TAMIU Athlete Vies for TV Reality Show

TAMIU Soccer Athlete Vies for Univisión
Reality Show, ‘El Juego Supremo’

Soamy Bautista

Soamy Bautista

Soamy Bautista, a freshman accounting major at Texas A&M International University, is vying for a chance to make it big in the soccer world.

Bautista, 20, a Dustdevil soccer athlete who immigrated alone to the United States from Honduras when he was barely nine years old, is traveling to Miami this week for a tryout to be a finalist for a Univisión reality show, ‘El Juego Supremo’ (The Supreme Game). If he’s chosen, he, along with others, will have an opportunity to temporarily live in a Miami house and play on a team of world-renowned soccer legends.

“My dream is to get on this show and play professionally for Honduras some day,” Bautista, who currently maintains a 3.1 GPA, said, “I’m confident I’ll make it.”

He said Univisión producers called him for the tryout after he attended a casting call in Houston and told them his unique story. The show, titled, “El Juego Supremo” (The Supreme Game), is set to air weekly on Univisión starting August. Its premise is to look for the next professional soccer player, as in “American Idol,” said Vivianne Maduro, producer for Zeal TV USA.

During the show’s filming, two houses will be set up in Mexico and Miami, where six finalist soccer athletes will live in each. The athletes will be trained by soccer legends and will form a team with 5 legends each. The two houses will then play each other in September.

“We had scouts who scouted at all the soccer academies in the country and Soamy was recommended by his coach as one of the best players of his team,” Maduro said, “He seemed to fit the bill because along with his soccer skills, he has a good story. He’s succeeding both with his soccer skills and with his education.”

When he was nine, Bautista took a grueling, 21-day journey alone by land and sea to immigrate to the United States from Honduras and join his single mother in Houston. He said he traveled with a group of illegal immigrants who at one time considered leaving him behind because he was a child and was becoming a hindrance.

“We traveled through forests, sea and rivers, “ Bautista said describing his journey, “We stayed at homes of people we didn’t even know, and had nothing to eat but tortillas and cheese. We finally swam across the river in Matamoros in 1997 and reached the United States. ”

Even when he was at last reunited with his mother in Houston, things did not become easier for Bautista.

“My mother works for a fast food restaurant, and always held two jobs to support me,” he said, “So, I would only get to see her on Sundays. It was lonely.”

To fight boredom, Bautista and his cousins, who were also without parents during the day, played soccer at a Houston soccer club, Houstonians Fútbol Club. There, he met coach Mario Sánchez, who recently suggested that Bautista attend the Univisión casting call.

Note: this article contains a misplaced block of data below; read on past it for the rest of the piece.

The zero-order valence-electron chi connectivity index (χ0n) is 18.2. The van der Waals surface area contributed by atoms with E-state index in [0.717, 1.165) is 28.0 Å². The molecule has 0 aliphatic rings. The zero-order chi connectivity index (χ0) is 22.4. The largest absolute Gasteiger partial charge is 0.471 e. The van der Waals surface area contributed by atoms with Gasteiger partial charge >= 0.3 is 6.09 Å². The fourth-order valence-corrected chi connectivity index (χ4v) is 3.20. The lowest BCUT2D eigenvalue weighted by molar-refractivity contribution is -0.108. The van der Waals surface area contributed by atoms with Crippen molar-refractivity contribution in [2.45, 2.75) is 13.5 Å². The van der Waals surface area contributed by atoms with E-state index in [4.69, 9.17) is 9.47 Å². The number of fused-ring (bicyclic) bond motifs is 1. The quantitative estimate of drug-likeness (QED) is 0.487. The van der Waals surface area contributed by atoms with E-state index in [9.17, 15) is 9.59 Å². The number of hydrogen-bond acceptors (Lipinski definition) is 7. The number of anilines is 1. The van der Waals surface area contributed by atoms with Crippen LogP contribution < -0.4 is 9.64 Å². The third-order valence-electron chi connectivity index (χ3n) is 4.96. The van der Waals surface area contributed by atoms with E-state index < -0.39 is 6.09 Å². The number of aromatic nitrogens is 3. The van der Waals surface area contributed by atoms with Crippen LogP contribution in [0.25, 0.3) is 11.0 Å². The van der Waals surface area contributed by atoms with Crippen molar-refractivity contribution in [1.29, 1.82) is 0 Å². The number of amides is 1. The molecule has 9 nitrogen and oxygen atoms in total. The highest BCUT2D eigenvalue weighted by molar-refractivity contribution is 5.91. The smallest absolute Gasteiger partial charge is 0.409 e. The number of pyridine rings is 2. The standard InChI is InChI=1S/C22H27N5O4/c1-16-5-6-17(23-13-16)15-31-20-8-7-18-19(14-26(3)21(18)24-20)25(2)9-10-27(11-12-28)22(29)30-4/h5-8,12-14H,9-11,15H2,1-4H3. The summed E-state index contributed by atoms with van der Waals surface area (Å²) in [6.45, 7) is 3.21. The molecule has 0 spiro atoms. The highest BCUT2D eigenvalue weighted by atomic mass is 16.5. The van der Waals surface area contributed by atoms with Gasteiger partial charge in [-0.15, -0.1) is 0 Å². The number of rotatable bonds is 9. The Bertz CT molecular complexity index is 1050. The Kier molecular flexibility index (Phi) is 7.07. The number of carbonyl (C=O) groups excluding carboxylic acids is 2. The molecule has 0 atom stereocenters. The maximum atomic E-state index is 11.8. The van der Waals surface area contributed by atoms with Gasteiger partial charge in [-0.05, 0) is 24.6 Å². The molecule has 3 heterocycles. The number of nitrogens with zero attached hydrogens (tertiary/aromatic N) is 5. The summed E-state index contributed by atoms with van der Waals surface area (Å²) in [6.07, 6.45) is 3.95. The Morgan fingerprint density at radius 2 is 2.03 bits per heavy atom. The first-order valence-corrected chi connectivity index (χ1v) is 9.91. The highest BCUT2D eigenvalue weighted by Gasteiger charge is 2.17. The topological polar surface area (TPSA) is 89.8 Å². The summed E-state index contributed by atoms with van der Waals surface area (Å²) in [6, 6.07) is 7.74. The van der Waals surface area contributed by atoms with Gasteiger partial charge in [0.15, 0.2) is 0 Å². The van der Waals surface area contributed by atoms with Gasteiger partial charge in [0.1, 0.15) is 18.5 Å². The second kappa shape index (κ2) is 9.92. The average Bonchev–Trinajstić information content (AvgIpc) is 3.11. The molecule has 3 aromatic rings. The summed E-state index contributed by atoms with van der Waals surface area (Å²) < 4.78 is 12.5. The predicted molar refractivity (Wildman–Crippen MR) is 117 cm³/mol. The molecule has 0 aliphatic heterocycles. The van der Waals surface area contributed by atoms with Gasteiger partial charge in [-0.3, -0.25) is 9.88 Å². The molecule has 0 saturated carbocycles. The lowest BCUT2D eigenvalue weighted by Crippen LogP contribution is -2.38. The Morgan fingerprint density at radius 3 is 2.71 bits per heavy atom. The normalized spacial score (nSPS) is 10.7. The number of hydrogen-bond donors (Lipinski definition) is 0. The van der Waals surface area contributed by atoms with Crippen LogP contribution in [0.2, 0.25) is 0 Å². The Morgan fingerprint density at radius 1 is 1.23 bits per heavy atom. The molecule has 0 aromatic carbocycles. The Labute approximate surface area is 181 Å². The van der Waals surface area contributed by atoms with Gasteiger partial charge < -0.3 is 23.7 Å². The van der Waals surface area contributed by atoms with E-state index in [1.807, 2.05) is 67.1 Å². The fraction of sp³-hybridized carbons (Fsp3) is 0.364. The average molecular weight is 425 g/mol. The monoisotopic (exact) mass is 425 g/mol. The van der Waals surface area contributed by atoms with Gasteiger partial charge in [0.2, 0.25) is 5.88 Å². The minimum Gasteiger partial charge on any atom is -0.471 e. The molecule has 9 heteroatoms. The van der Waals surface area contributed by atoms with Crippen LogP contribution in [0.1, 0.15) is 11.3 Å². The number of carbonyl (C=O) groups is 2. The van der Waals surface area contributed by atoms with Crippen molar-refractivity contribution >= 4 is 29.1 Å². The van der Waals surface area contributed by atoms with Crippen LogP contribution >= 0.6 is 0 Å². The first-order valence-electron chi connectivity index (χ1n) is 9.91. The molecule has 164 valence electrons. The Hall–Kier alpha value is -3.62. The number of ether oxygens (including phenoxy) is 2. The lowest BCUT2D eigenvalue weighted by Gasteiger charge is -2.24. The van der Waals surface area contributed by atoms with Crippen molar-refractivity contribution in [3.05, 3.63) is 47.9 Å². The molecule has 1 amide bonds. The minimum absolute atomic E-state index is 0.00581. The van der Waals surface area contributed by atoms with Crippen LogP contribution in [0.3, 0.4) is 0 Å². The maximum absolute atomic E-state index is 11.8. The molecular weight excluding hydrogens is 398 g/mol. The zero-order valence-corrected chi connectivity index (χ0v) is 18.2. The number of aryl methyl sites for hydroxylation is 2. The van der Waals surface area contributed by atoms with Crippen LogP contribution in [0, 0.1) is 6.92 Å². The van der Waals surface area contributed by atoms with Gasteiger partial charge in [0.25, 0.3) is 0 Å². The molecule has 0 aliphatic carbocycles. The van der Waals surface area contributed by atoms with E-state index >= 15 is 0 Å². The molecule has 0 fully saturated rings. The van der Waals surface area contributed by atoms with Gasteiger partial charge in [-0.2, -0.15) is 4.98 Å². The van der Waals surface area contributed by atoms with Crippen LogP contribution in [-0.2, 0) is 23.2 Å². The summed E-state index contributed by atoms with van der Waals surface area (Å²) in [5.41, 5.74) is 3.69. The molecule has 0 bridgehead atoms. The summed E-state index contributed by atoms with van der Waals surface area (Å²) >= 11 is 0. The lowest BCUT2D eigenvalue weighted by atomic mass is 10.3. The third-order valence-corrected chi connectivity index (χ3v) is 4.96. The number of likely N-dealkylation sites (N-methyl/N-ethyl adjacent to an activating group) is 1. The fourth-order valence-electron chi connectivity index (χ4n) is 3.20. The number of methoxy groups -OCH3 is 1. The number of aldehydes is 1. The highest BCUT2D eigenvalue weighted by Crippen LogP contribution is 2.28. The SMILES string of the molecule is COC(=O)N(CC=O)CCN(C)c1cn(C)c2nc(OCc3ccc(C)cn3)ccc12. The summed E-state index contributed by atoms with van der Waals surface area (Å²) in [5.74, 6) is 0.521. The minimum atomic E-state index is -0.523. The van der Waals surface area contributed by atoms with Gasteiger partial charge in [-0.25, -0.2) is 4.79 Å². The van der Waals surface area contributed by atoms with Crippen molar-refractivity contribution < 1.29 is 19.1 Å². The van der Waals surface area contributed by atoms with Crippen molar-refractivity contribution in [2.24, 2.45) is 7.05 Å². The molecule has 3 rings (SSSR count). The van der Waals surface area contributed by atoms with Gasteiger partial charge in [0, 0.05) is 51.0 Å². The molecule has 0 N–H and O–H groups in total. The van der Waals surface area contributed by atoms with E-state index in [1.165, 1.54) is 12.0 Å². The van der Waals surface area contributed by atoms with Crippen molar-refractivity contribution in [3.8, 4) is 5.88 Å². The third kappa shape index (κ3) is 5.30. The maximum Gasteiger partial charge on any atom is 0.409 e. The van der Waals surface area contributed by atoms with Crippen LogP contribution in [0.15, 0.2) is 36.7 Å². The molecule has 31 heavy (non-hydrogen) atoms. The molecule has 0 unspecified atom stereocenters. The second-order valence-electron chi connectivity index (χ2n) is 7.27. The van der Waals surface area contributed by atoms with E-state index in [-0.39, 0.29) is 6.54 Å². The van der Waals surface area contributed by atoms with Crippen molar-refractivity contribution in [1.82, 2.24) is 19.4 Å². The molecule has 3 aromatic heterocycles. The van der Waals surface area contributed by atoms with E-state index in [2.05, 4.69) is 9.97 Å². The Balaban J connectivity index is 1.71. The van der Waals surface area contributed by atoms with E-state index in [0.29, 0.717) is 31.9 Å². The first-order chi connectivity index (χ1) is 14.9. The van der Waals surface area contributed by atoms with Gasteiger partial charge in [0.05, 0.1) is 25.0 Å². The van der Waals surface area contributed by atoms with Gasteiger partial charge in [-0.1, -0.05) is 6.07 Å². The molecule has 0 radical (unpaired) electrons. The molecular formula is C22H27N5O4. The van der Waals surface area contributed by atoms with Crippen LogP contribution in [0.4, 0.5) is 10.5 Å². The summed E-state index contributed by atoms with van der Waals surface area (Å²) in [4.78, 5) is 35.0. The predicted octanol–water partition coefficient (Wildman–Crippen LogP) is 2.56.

It was also through that soccer club that he met TAMIU Men’s Soccer Coach Claudio Arias and eventually received a scholarship to attend TAMIU.

He said that by participating in the reality show, he would like to get TAMIU’s name widely recognized.

“This is a once in a lifetime opportunity. It doesn’t come around at all for some people. This is a chance for me to prove to everyone that I can play at a level that every professional is able to play,” Bautista said.

Arias applauded Bautista for his accomplishments.

“This is a great opportunity for him,” Arias said, “It’s a reward for his efforts. Not everyone gets a chance like that. It’s a great window of opportunity for him and our soccer program to show our country that we’re after good kids, students, players. This is a good exposure for us and for him to play soccer professionally in the future. ”

María Magdalena Morán, Bautista’s mother, said she was elated to know that Bautista is working towards his professional and athletic goals.

“I’m very happy to know that he’s accomplishing one of his dreams and that people will get to watch how he plays soccer,” Morán said.

Recalling her son’s childhood, Morán said she often felt sad she had to spend time away from him while working.

“I used to feel very sad, and had to rely on my family members to help me check after him after school but thank God, he has always been a focused young man and has done things that make me proud,” Morán said.

For more information, please contact the TAMIU Office of Public Relations, Marketing and Information Services at 326-2180, e-mail prmis@tamiu.edu or visit offices located in the Sue and Radcliffe Killam Library, room 268. University office hours are 8 a.m. – 5 p.m. Monday through Friday.

Journalists who need additional information or help with media requests and interviews should contact the Office of Public Relations, Marketing and Information Services at prmis@tamiu.edu